United Kingdom - Passport & Nationality - British Citizenship by Double Descent (48-5(1)a Namibia)
Listen to our RECENT WEBINAR where our two British nationality experts - Philip Gamble and Mishal Patel - discuss a family birth in South West Africa and its implications for claims to British nationality in the modern day.
After 1948 and prior to 1983, British Citizenship could be passed two generations by Descent where the middle generation (the parent) or the applicant was born in a place where the Crown exercised Extra Territorial Jurisdiction over British Subjects. South West Africa (as it was then called) was such a territory between 17.12.1920 and 30.05.1962. So the two potential routes to British nationality occur as follows:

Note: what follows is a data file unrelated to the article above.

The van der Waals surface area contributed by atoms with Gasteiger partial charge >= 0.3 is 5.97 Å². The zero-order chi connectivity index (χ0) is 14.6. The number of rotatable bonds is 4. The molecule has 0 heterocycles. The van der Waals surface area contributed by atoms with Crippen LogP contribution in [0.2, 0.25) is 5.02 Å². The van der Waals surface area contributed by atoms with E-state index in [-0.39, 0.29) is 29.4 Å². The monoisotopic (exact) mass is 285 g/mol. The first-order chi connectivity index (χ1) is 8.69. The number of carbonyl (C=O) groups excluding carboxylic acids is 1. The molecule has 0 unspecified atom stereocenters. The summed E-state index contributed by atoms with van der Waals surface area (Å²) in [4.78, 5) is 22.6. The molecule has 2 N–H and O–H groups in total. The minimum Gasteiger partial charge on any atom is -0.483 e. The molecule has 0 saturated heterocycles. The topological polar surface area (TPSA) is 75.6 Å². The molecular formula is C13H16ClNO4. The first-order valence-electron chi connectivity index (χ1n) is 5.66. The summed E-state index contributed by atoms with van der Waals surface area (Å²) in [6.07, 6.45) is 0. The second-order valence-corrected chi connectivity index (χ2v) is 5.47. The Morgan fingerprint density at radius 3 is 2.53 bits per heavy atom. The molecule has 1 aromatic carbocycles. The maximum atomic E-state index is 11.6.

- applicant born between 01.01.1949 and 01.01.1983;
- a parent born in South West Africa between 17.12.1920 and 30.05.1962; AND
- that parent's father born in the UK.
- applicant born between 01.01.1949 and 30.05.1962;
- applicant born in South West Africa; AND
- a grandfather born in the UK.
If the relevant parent was the father, then the applicant is British by operation of law (i.e. automatically British), as long as the relevant family members were born legitimately. However, if the relevant parent was the mother, an application to register as a British citizen has to be made. This route through the mother has become available after recent anti-gender discrimination legislation was passed.